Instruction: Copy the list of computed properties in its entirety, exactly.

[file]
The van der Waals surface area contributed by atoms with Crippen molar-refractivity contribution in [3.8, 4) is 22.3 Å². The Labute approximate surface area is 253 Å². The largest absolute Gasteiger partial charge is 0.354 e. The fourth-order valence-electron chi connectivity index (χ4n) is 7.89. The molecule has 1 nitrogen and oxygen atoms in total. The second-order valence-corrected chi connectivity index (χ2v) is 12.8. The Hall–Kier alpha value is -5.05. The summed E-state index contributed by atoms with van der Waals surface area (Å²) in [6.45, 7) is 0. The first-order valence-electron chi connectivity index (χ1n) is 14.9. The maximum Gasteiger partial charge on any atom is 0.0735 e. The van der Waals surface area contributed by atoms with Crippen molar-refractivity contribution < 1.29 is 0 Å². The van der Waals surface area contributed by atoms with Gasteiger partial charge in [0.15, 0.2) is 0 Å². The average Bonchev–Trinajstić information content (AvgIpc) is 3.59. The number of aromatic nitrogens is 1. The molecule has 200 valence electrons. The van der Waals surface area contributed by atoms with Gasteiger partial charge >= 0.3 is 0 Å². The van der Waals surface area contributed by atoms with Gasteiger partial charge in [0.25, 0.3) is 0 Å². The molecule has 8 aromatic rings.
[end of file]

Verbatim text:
The van der Waals surface area contributed by atoms with Crippen molar-refractivity contribution in [3.8, 4) is 22.3 Å². The Labute approximate surface area is 253 Å². The largest absolute Gasteiger partial charge is 0.354 e. The fourth-order valence-electron chi connectivity index (χ4n) is 7.89. The molecule has 1 nitrogen and oxygen atoms in total. The second-order valence-corrected chi connectivity index (χ2v) is 12.8. The Hall–Kier alpha value is -5.05. The summed E-state index contributed by atoms with van der Waals surface area (Å²) in [6.45, 7) is 0. The first-order valence-electron chi connectivity index (χ1n) is 14.9. The maximum Gasteiger partial charge on any atom is 0.0735 e. The van der Waals surface area contributed by atoms with Crippen molar-refractivity contribution < 1.29 is 0 Å². The van der Waals surface area contributed by atoms with Gasteiger partial charge in [0.15, 0.2) is 0 Å². The average Bonchev–Trinajstić information content (AvgIpc) is 3.59. The number of aromatic nitrogens is 1. The molecule has 200 valence electrons. The van der Waals surface area contributed by atoms with Gasteiger partial charge >= 0.3 is 0 Å². The van der Waals surface area contributed by atoms with Gasteiger partial charge in [0.25, 0.3) is 0 Å². The molecule has 8 aromatic rings.